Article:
Is the new pension scheme a case of old wine in a new bottle?

In a last ditch effort to woo voters, on March 5, 2019, Prime Minister Narendra Modi launched the Pradhan Mantri Shram Yogi Maan-dhan Yojana (PMSYMY) in Gujarat. Announced in the 2019 interim budget, the PMSYMY is billed as a “mega-pension scheme” to provide old age security for the unorganised sector worker. Designed as a contributory pension scheme, in which the government contributes a matching share to beneficiary contributions, the PMSYMY will provide an assured monthly income of Rs 3000 to beneficiaries from the age of 60 onward. Taken together with the Ayushman Bharat and other insurance programmes launched by the National Democratic Alliance (NDA) like the Pradhan Mantri Jeevan Jyoti Bima Yojana (PMJJBY) and Pradhan Mantri Suraksha Bima Yojana (PMSBY), says the Bharatiya Janata Party’s (BJP) publicity material, India’s 40 crore unorganised workers will now have access to comprehensive social security.

In its early days in power, social security, and particularly contributory pensions, emerged as an important pillar in the Modi government’s welfare politics. In its first two years in office, the government sought to articulate its vision for welfare in the grammar of “empowerment” and “poverty elimination”. Building a social insurance architecture was an important pillar through which this was to be achieved. This was visible in a 2015 speech given by the PM while launching insurance programmes. “Poor people need to be empowered” he said, “…then they will be geared up to fight poverty on their own strength and free themselves of poverty”. Reiterating this view in an Independence Day speech a few months later, he said “when the purchasing power of the poorest of the poor in the society increases, nobody can stop that economy to flourish…therefore it is our intention to give impetus to that…we have laid great stress upon social security and also the welfare of the poor”.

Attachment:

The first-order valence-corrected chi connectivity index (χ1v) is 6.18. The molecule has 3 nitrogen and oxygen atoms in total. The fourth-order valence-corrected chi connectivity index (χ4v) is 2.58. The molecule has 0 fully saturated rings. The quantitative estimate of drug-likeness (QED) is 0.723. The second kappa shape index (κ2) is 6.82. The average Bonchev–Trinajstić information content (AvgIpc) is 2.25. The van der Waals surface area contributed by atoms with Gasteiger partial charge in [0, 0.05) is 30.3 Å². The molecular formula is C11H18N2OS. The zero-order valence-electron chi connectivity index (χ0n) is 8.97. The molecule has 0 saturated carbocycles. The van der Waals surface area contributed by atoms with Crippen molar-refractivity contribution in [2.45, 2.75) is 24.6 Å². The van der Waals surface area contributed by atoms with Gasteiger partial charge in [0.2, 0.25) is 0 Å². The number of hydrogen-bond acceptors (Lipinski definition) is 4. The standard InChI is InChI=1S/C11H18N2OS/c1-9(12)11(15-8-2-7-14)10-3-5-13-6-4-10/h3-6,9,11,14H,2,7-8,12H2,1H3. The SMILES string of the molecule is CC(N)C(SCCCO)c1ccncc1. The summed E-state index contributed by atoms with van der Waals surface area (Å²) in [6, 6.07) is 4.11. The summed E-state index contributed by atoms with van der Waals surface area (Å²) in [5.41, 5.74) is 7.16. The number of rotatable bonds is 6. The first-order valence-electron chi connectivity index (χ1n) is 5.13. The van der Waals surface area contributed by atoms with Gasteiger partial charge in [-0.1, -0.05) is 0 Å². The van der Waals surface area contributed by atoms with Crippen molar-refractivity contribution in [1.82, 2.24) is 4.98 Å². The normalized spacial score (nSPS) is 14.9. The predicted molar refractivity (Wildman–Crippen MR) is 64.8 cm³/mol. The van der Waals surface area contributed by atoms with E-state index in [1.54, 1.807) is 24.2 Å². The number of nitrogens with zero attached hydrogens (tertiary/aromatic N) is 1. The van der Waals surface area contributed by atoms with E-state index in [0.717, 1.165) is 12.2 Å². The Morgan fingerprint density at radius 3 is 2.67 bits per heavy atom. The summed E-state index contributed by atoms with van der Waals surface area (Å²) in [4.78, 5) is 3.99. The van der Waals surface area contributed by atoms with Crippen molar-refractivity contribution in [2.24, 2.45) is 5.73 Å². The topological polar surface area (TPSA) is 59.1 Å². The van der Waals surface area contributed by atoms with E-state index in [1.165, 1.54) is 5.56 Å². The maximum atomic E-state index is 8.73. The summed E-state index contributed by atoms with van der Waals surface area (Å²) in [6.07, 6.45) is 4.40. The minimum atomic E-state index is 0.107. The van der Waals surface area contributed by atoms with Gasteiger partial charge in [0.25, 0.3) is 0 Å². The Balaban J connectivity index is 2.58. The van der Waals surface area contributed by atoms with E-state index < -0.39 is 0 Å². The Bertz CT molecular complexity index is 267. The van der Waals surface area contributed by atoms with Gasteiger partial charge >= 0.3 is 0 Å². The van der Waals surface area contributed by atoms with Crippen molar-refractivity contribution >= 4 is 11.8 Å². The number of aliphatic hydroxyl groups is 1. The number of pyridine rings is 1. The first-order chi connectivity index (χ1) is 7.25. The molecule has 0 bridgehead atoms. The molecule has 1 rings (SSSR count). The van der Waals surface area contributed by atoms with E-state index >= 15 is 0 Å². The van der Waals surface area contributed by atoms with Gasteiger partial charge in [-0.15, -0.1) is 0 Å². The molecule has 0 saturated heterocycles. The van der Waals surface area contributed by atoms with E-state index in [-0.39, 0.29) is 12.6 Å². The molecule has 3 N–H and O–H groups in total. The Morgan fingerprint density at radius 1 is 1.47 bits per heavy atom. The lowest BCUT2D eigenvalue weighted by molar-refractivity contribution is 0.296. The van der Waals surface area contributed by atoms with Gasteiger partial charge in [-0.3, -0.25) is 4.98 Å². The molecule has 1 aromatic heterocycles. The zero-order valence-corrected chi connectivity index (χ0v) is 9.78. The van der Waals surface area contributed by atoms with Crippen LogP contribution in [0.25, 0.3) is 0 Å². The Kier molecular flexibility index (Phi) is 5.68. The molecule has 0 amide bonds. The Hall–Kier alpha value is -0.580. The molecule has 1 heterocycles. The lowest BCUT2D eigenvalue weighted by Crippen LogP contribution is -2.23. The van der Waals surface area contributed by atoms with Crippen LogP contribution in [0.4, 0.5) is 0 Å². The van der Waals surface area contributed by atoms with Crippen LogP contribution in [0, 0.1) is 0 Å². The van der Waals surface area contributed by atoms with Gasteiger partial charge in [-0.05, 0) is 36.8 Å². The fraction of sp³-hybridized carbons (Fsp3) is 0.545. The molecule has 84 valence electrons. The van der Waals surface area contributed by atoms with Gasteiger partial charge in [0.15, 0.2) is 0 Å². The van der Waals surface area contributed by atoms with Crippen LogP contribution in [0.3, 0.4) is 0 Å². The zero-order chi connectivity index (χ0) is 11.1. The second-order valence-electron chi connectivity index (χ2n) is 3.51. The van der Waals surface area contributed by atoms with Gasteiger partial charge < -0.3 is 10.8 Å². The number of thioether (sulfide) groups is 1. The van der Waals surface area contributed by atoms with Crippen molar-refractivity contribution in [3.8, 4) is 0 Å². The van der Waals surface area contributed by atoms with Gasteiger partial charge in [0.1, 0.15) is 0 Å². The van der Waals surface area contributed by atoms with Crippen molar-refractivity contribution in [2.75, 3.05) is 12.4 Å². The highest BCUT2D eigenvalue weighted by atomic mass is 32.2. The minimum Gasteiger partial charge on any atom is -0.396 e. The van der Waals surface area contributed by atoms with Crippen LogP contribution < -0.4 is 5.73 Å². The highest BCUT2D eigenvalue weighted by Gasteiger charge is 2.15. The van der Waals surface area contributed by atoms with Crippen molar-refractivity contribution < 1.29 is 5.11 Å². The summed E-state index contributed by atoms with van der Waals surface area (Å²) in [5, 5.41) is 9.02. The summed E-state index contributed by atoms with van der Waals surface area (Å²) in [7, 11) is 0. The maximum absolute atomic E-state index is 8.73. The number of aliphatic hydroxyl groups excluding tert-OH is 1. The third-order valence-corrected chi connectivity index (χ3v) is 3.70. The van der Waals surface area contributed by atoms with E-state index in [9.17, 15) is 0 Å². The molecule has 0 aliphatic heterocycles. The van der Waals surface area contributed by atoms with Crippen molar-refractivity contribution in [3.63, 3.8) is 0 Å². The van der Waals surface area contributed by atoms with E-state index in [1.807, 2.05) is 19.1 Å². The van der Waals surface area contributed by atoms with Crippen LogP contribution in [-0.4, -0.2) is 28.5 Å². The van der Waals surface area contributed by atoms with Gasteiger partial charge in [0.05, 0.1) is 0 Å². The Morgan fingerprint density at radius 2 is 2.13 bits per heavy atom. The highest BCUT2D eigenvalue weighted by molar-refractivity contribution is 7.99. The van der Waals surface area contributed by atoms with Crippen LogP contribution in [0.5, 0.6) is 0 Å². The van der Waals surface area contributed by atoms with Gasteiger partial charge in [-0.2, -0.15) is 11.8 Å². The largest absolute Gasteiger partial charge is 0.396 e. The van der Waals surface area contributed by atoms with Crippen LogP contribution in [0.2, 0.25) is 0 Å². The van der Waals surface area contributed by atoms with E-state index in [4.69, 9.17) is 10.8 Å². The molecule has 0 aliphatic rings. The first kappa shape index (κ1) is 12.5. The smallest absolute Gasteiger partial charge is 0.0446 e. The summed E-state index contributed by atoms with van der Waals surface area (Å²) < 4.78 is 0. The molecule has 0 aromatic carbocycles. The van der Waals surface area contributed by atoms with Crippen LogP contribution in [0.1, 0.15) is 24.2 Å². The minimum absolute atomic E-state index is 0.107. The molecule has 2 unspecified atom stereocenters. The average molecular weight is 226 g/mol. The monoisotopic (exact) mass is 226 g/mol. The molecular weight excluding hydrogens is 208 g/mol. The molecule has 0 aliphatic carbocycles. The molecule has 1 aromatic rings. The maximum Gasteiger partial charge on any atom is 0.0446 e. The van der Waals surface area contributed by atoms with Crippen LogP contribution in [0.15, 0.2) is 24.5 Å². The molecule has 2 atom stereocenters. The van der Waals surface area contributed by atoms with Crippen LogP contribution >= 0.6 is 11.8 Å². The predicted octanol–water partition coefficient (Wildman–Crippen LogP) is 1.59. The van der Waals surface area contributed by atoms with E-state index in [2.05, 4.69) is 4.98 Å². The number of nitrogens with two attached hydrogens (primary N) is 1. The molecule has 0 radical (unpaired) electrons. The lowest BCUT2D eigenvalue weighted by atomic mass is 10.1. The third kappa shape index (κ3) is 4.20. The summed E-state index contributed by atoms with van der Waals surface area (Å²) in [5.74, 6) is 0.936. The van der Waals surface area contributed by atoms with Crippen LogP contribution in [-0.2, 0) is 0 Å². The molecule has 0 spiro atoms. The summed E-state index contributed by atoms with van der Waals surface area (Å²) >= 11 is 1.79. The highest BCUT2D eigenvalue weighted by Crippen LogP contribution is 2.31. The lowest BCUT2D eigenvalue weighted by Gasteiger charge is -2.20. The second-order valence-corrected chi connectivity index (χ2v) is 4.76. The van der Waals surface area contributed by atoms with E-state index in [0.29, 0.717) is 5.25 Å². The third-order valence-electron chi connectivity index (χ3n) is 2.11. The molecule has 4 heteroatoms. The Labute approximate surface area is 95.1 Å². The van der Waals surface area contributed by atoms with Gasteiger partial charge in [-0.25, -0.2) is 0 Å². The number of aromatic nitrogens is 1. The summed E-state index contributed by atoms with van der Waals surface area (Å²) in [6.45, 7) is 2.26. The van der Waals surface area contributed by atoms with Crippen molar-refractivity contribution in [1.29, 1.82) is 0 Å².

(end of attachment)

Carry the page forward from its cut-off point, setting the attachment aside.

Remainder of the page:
Interestingly, this early emphasis on insurance programmes, perhaps because of implementation failures that I will go on to discuss, soon disappeared from the political rhetoric. The narrative on empowerment and poverty alleviation gave way to showcasing individual schemes from Ujjwala, Ayushman Bharat, to housing and now the PM-Kisan. It is instructive that even after announcing the mega pension scheme in the 2019 interim budget, the BJP has kept references to the PMSYMY to a minimum in its election speeches. When the scheme has found mention, it is usually from the perspective of expanding government benefits to new constituencies of citizens who, to quote the prime minister, “haven’t received any help from previous governments”. Social insurance is no longer about empowerment and poverty alleviation. Rather, it is yet another sop to deal with the electoral fallout of the crisis in India’s economy. This can only be interpreted as a tacit admission of the failures of this government’s welfare strategy.

Yamini Aiyar is president and chief executive, Centre for Policy Research


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